How Pakistan should Deal with America
30 September, 2011
By Saeed Qureshi
There is the least need and rationale for antagonizing the United States which in her overflowing frustration due to failure in Afghan war may turn her cannons towards Pakistan. This volatile yet half-way flare --up between two close yet disgruntled allies may be dealt with great caution as to elude the projected harm. An overly enraged and provoked American military leadership in league with supporters in Congress may opt for an all out war in the tribal regions against the Haqqani network.
It should be unthinkable for Pakistan army to counter the American military advances with armed response. Pakistan and American armies should never be allowed to brace against and face each other in a direct confrontation. That situation would spell disaster for Pakistan whose armed forces are primarily ordained to watch the eastern front and defend Pakistan from Indian military adventurism. Even the ordinary skirmishes between the NATO and the Pakistan army; would sow the seeds of a permanent hostility between the two countries which have been knotted in friendship for so long.
All is not yet lost with the United States that is the leading trade partner of Pakistan for so long. The United States is a super power and Pakistan should not incur the animosity of a country whose grudge and revenge like elephant is proverbial. It could immensely destabilize and isolate Pakistan.
In the backdrop of anti- US loud epitaphs and throwing of challenges and gauntlets by Pakistani hawkish circles, it would be very much desirable for India to see Pakistan jump into the fray against the United States. India would want Pakistan's armed forces to be debilitated to the extent that these cannot put up any defense vis- a-vis India.
It would, therefore, be a colossal blunder for Pakistan to venture an armed clash with NATO and United States in case they launch solo military offensive in the North Waziristan to dismantle or liquidate the Haqqani network of insurgents.
Notwithstanding the consensus resolution of the All Parties' Conference, it is inescapable to ignore the hard fact that Pakistan should not adopt inflexible and hard-line postures against America. United States could still be prevailed upon to accommodate Pakistan's point of view. America knows well that her supply line through Pakistan can be irreparably hampered if the hostilities and the brinkmanship go beyond a threshold which in this case would be to infiltrate and intrude into Pakistan's airspace and land.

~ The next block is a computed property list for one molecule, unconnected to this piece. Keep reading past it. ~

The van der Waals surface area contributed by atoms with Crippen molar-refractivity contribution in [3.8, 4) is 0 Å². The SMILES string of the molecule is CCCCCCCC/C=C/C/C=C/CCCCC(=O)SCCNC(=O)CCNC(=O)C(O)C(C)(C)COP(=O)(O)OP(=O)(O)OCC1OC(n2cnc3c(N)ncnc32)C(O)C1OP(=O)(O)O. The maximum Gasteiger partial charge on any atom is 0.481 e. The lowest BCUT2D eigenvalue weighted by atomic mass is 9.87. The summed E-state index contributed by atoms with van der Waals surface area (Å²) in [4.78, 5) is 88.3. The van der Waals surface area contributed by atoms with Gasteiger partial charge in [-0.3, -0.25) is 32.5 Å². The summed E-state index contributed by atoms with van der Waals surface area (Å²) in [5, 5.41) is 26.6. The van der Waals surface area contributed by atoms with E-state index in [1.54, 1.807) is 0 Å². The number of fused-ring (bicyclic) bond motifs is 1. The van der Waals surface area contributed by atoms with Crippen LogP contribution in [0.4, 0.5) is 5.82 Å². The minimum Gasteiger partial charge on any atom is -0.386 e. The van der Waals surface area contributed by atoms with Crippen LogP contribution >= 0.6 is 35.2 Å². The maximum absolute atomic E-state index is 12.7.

In these projected scenarios, the Haqqani network may not be debilitated entirely but Pakistan would be mauled socially and economically. Moreover, the armed forces would sustain a great jolt that might cripple its functionality for a prolonged period of time. Pakistan armed forces must remain intact for greater and real challenges and dangers that can come only from India.
Pakistan should lay down all the facts before the American leadership and the accusing and vilifying political stalwarts and try to convince them of the fallacy of the uncharitable and unsubstantiated charges being leveled against the ISI. If there is evidence with the American as they claim, it might be contested or explained in a conciliatory spirit.
Pakistan should be very candid, forthright and vigorous on pleading about its clean hands and non-involvement in attacks on the NATO forces and other civilian installations in Afghanistan. Pakistan should also logically make it clear to the American administration including Pentagon that it could not afford to make a military push into North Waziristan for a variety of very compelling reasons.
First it should be explicitly argued that Pakistan cannot waste its military muscle and fritter away its dwindling economic potential on further enlarging its offensive to North Waziristan. It is neither wise for Pakistan nor for American because Haqqani group can be cajoled by Pakistan to act as a bridge between hardcore Taliban and America for the latter to leave Afghanistan peacefully and with a modicum of grace.
America should appreciate and understand the odds and limitations for Pakistan to fight in North Waziristan. Pakistan should also convince America that use of force was not always the right and prudent course to defeat or destroy the enemy. It should also reason with America that making fresh enemies from time to time and nailing them down with the show of excessive military might was a short sighted approach. But first, Pakistan should incontrovertibly prove its total detachment from the attacks against the occupation forces in Afghanistan.
It is time for Pakistan to exhibit the delicate diplomacy, firmness and full faith in its stand, a sustained sagacity and prudence and unwavering steadfastness so that Pakistan does not look like a felon before the world community.
Friendship with The United States that has enormous leverage with IMF, United Nations and elsewhere would still stand in good stead for Pakistan. It is much desirable to be on the path of reconciliation, peace and normality than jingoism and unrealistic sloganeering that might land Pakistan in deep trouble.
America is quite aware that the peace in Afghanistan and her honorable exit was not possible without good offices and partnership of Pakistan. Hopefully, in a spirit of mutual accommodation, both sides may understand each other's point better and shoot away their mutual bickering and misunderstandings. Pakistan should speak with America from a position of higher moral ground, with absolute honesty and with national honor in view.